HNHH shares staff selections from 2021.

As a final hurrah for year-end list time, we’re offering a quick snapshot at the team’s personal favorites with a staff picks de-briefing. After detailing countdowns for the Hottest Albums and Hottest Songs of 2021, we also asked our writers to choose their favorite album and favorite song from 2021, allowing us to expand on some of our personal heavy-hitters. Unsurprisingly, then, you’ll see several of the artists referenced below have also made an appearance (or two) on one of the year-end rankings.

We invite you to join our comment section and share your personal picks as well– choose one album and one song to co-sign below as your favorite of 2021, and tell us why. 

Stay on the lookout for our Christmas series starting up today too (!), as we usher in the “12 Days of Christmas” with the return of our wrap-up interviews.


ALBUM PICK: Baby Keem – The Melodic Blue

In a year that was filled with full-length releases from some of hip-hop’s greatest all-time artists, it may be surprising that one of the genre’s relative newcomers ended up delivering one of the best albums of the entire year. 

On his debut studio album The Melodic Blue, Las Vegas-raised rapper Baby Keem came through with one of this year’s strongest bodies of work. The Melodic Blue continued a breakout campaign for Two-Phone Baby Keem, which started with his 2019 project DIE FOR MY BITCH. That tape was well-regarded and contained some of Keem’s biggest songs to date, including “ORANGE SODA” and “HONEST.” On his official debut though, Keem opens up with his listeners on a new level, shedding off another layer of his personality and combining his unique storytelling with quirky vocals, amusing ad-libs, stunning production, and enough beat-switches to keep you on your toes during the entire listening experience. 

The Melodic Blue is one of the albums with the strongest replay value from the year, which is surely why it’s been receiving such high praise since its release. Just the other week, Baby Keem earned four GRAMMY nominations, including two for “family ties” featuring Kendrick Lamar, one for Best New Artist, and another for his contributions to Kanye West’s DONDA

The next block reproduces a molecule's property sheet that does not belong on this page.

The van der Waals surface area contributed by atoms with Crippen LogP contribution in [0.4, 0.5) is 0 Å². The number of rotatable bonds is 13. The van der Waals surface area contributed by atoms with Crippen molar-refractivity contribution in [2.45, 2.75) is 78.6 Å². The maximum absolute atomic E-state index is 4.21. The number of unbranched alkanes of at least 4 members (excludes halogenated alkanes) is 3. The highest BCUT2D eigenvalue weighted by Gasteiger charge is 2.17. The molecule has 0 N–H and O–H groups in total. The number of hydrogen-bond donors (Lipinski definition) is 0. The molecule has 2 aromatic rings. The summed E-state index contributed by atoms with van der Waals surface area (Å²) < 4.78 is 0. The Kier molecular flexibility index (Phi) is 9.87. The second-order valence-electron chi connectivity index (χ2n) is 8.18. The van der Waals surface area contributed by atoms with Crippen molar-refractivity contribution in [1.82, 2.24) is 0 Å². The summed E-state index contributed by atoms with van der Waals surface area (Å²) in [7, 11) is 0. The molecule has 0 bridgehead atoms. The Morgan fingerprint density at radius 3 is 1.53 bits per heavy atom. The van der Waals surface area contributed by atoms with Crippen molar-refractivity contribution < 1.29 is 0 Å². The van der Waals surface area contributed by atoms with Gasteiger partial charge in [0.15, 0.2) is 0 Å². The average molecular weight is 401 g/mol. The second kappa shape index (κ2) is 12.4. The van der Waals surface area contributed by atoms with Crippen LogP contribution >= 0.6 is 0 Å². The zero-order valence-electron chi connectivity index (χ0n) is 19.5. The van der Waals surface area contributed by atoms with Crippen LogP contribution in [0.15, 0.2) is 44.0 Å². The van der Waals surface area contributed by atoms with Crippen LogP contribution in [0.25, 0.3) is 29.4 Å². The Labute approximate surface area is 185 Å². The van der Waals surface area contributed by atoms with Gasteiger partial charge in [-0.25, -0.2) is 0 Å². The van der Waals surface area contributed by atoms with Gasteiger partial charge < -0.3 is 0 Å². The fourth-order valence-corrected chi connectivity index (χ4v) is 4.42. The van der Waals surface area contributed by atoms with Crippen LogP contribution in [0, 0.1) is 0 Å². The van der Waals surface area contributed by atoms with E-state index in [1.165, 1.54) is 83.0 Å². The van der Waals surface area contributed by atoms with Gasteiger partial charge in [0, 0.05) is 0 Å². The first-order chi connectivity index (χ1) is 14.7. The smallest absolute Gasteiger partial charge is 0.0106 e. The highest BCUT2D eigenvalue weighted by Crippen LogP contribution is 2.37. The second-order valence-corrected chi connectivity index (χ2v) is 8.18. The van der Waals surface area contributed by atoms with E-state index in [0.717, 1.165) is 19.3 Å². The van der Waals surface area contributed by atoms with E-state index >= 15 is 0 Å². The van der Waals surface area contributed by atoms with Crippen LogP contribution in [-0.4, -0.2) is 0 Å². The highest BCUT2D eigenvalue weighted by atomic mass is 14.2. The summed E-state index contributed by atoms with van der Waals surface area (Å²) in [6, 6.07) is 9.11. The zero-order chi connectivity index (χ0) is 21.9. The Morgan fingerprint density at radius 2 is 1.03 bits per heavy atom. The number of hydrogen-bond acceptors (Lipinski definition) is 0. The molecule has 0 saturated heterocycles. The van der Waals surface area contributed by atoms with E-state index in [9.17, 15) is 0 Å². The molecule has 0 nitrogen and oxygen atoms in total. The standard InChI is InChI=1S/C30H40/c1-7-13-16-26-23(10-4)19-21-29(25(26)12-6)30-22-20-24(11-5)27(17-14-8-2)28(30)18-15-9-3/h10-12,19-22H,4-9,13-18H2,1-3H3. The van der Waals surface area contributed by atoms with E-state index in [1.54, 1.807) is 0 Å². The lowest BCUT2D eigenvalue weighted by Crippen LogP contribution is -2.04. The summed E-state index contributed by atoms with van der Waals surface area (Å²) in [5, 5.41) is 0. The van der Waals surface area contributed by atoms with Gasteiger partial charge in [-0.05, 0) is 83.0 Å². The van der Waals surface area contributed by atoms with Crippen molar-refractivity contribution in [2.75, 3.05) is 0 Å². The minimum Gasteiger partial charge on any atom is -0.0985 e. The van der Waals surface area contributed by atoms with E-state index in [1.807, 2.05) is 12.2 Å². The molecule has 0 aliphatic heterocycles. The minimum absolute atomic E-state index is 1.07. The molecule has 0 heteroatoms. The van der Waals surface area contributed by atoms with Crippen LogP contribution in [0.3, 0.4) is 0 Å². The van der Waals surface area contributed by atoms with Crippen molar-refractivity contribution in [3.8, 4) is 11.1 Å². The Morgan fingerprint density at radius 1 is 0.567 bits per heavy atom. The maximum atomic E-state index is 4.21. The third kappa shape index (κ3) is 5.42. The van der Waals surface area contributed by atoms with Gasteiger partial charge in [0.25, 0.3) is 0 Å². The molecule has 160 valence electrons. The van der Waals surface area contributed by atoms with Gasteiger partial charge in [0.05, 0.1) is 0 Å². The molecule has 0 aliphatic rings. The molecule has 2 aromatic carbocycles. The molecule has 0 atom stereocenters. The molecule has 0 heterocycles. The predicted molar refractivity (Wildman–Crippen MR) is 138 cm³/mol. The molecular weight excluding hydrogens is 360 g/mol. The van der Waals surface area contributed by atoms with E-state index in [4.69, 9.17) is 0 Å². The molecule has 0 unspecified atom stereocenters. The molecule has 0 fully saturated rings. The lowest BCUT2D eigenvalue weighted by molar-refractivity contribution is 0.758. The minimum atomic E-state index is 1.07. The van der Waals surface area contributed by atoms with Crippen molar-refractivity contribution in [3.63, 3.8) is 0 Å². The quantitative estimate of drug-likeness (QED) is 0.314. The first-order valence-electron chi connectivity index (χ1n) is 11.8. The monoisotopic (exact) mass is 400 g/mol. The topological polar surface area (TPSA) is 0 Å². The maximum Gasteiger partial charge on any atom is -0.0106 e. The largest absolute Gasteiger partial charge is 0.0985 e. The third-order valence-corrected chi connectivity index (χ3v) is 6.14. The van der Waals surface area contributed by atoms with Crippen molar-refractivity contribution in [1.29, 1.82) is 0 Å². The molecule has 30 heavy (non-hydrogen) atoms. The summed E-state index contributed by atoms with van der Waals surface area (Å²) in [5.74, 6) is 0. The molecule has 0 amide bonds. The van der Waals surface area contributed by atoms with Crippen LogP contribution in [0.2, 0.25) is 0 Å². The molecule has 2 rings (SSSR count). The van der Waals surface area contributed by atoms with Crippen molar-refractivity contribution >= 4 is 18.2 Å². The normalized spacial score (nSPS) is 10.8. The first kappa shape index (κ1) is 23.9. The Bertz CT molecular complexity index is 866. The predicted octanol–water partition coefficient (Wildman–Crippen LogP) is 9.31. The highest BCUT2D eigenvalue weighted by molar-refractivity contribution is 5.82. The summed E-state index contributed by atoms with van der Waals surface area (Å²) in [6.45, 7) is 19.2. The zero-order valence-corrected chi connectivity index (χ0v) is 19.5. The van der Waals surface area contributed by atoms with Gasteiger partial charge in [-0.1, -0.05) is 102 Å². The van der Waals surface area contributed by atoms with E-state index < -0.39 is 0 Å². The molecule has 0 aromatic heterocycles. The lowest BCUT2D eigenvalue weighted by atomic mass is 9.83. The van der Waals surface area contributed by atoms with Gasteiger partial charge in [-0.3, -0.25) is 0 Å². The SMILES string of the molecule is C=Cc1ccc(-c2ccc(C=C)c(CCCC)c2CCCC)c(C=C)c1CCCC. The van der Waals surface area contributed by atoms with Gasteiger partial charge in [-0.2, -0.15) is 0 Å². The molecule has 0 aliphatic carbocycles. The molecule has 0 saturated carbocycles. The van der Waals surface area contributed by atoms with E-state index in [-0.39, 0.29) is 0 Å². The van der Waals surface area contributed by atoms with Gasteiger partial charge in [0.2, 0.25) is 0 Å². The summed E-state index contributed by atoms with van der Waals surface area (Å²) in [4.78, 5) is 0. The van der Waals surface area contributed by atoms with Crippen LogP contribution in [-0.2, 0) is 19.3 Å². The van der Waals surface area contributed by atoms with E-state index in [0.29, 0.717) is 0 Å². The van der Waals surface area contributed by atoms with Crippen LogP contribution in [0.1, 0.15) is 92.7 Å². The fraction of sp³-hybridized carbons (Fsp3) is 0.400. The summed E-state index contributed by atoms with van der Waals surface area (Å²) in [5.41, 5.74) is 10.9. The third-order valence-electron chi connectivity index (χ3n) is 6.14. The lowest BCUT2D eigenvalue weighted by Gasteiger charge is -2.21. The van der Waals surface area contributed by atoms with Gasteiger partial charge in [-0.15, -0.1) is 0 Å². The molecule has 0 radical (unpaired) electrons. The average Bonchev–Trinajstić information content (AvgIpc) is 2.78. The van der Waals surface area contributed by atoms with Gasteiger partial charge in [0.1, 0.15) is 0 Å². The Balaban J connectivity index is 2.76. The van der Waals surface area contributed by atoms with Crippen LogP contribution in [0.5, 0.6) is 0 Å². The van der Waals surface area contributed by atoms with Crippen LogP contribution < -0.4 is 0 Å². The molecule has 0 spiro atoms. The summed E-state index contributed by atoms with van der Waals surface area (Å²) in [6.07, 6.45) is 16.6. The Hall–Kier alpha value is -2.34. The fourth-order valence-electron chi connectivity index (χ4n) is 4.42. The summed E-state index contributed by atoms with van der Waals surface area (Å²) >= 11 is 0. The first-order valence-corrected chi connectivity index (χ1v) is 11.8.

The Melodic Blue showed many why Baby Keem can operate in his own space without solely relying on Kendrick’s co-sign, proving to millions that he’s here to stay for a long time.

More favorites: Doja Cat – Planet Her, Kanye West – DONDA, YSL – Slime Language 2,Lil Nas X – MONTERO

SONG PICK: Kanye West – “Off The Grid” (feat. Fivio Foreign & Playboi Carti)

“Off The Grid” almost seemed like it wouldn’t actually arrive, before eventually ending up on year-end lists like this one. At first, it was rumored to be part of Playboi Carti’s album Whole Lotta Red after a preview of the record was leaked in late 2020. When it ultimately didn’t land on the WLR tracklist, fans started begging for the song, pleasantly surprised to hear it during the first DONDA listening session in Atlanta. When Kanye West previewed the track a second time the next day, it had been elevated with a stand-out verse from New York rapper Fivio Foreign, which may very well be the best verse of his career.

From Ye’s hyped-up hook, to Playboi Carti’s rage-ready verse, to the subtle addition of drill production during Fivio’s, “Off The Grid” is one of the undisputed best hip-hop songs of the year because it shows just how much Ye can truly bring out of his collaborators. Throughout DONDA, Ye gets the best out of his featured artists, and Fivio’s verse is a perfect example of that. 

Off the strength of this song, Kanye agreed to executive produce Fivio’s next album, so we can potentially stay tuned for more of this magic in the new year.

More favorites: YSL – “Ski,” Sleepy Hallow – “2055,” Polo G – “Rapstar,” Nardo Wick – “Who Want Smoke??,” Lil Nas X – “Industry Baby” feat. Jack Harlow, BRS Kash – “Throat Baby”


ALBUM PICK: Madlib – Sound Ancestors

Arguably, Madlib is one of the most respected musicians who is still considered to be underrated in commercial arenas. As an artist who emerged in the early 1990s, Madlib has an uncanny ability to incorporate the best parts of genres including electronica and jazz, fusing them into a Hip Hop sound that reflects an underground scene often ignored by the masses— all while also paying homage to historical influences. All too often, Hip Hop fans spark conversations about the genre returning to its roots, and Madlib’s Sound Ancestors proves that it never left, but just evolved.

The album was arranged and mastered by Four Tet, a British producer who has known Madlib for two decades. The latter has long pushed the envelope in Hip Hop production, but his ability to successfully experiment with elements of punk rock and marching band drum beats while simultaneously taking listeners through a funk, soul-influenced journey cannot be duplicated.  

As its title suggests, the inspiration behind Sound Ancestors isn’t tangible but is meant to be felt and experienced. A common reflection on the album is that even with Madlib’s jump from one genre to the next, he has an otherworldly ability to create music that is deliberate, focused, and poignant. “Spirits come into play when you do a certain type of music,” he told NPR. “Sometimes I’m not even doing the music, sometimes that’s just sound ancestors. That is what I mean by that.”